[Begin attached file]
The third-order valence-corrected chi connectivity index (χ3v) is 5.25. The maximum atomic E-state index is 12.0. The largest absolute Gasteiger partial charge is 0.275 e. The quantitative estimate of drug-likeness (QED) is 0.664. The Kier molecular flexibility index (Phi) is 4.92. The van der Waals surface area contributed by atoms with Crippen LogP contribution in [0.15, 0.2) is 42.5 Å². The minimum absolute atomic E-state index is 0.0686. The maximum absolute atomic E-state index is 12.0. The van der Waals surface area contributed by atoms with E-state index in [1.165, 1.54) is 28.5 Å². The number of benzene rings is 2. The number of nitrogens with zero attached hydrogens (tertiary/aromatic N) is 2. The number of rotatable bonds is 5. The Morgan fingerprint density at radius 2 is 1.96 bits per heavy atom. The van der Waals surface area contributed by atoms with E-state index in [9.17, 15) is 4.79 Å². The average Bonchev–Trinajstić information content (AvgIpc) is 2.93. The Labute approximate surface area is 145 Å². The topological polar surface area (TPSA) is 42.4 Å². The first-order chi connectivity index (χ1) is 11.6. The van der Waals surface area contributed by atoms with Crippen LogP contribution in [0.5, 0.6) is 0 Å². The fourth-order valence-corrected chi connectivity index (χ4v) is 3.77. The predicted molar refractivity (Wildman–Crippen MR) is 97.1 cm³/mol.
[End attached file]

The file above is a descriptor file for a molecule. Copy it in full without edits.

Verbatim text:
The third-order valence-corrected chi connectivity index (χ3v) is 5.25. The maximum atomic E-state index is 12.0. The largest absolute Gasteiger partial charge is 0.275 e. The quantitative estimate of drug-likeness (QED) is 0.664. The Kier molecular flexibility index (Phi) is 4.92. The van der Waals surface area contributed by atoms with Crippen LogP contribution in [0.15, 0.2) is 42.5 Å². The minimum absolute atomic E-state index is 0.0686. The maximum absolute atomic E-state index is 12.0. The van der Waals surface area contributed by atoms with E-state index in [1.165, 1.54) is 28.5 Å². The number of benzene rings is 2. The number of nitrogens with zero attached hydrogens (tertiary/aromatic N) is 2. The number of rotatable bonds is 5. The Morgan fingerprint density at radius 2 is 1.96 bits per heavy atom. The van der Waals surface area contributed by atoms with E-state index in [9.17, 15) is 4.79 Å². The average Bonchev–Trinajstić information content (AvgIpc) is 2.93. The Labute approximate surface area is 145 Å². The topological polar surface area (TPSA) is 42.4 Å². The first-order chi connectivity index (χ1) is 11.6. The van der Waals surface area contributed by atoms with Crippen LogP contribution in [0.5, 0.6) is 0 Å². The fourth-order valence-corrected chi connectivity index (χ4v) is 3.77. The predicted molar refractivity (Wildman–Crippen MR) is 97.1 cm³/mol.